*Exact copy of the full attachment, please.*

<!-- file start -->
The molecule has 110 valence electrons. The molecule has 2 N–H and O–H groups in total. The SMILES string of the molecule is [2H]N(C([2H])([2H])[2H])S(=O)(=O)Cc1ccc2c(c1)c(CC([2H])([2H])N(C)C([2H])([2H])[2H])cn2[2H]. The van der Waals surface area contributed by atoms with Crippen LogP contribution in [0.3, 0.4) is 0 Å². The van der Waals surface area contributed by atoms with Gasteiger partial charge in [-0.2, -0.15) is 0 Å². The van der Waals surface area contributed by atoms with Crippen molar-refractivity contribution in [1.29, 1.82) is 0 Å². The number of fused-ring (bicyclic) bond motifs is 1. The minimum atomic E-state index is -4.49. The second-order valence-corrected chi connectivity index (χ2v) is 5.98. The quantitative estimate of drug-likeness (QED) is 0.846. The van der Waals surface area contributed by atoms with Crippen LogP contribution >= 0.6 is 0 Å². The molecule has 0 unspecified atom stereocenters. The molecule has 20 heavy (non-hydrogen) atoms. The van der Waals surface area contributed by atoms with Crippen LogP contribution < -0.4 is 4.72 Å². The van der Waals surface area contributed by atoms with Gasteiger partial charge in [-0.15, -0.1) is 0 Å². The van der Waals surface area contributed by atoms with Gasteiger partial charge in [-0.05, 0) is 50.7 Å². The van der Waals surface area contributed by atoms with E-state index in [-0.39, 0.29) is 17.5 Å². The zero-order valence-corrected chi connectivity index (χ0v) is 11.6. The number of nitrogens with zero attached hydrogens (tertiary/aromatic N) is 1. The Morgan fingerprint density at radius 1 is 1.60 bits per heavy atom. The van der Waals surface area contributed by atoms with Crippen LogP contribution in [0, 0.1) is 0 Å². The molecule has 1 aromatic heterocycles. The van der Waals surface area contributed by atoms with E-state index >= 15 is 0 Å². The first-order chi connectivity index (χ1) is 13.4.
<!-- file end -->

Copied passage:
The molecule has 110 valence electrons. The molecule has 2 N–H and O–H groups in total. The SMILES string of the molecule is [2H]N(C([2H])([2H])[2H])S(=O)(=O)Cc1ccc2c(c1)c(CC([2H])([2H])N(C)C([2H])([2H])[2H])cn2[2H]. The van der Waals surface area contributed by atoms with Crippen LogP contribution in [0.3, 0.4) is 0 Å². The van der Waals surface area contributed by atoms with Gasteiger partial charge in [-0.2, -0.15) is 0 Å². The van der Waals surface area contributed by atoms with Crippen molar-refractivity contribution in [1.29, 1.82) is 0 Å². The number of fused-ring (bicyclic) bond motifs is 1. The minimum atomic E-state index is -4.49. The second-order valence-corrected chi connectivity index (χ2v) is 5.98. The quantitative estimate of drug-likeness (QED) is 0.846. The van der Waals surface area contributed by atoms with Crippen LogP contribution >= 0.6 is 0 Å². The molecule has 0 unspecified atom stereocenters. The molecule has 20 heavy (non-hydrogen) atoms. The van der Waals surface area contributed by atoms with Crippen LogP contribution < -0.4 is 4.72 Å². The van der Waals surface area contributed by atoms with Gasteiger partial charge in [-0.15, -0.1) is 0 Å². The van der Waals surface area contributed by atoms with Gasteiger partial charge in [-0.05, 0) is 50.7 Å². The van der Waals surface area contributed by atoms with E-state index in [-0.39, 0.29) is 17.5 Å². The zero-order valence-corrected chi connectivity index (χ0v) is 11.6. The number of nitrogens with zero attached hydrogens (tertiary/aromatic N) is 1. The Morgan fingerprint density at radius 1 is 1.60 bits per heavy atom. The van der Waals surface area contributed by atoms with Crippen LogP contribution in [0, 0.1) is 0 Å². The molecule has 1 aromatic heterocycles. The van der Waals surface area contributed by atoms with E-state index >= 15 is 0 Å². The first-order chi connectivity index (χ1) is 13.4.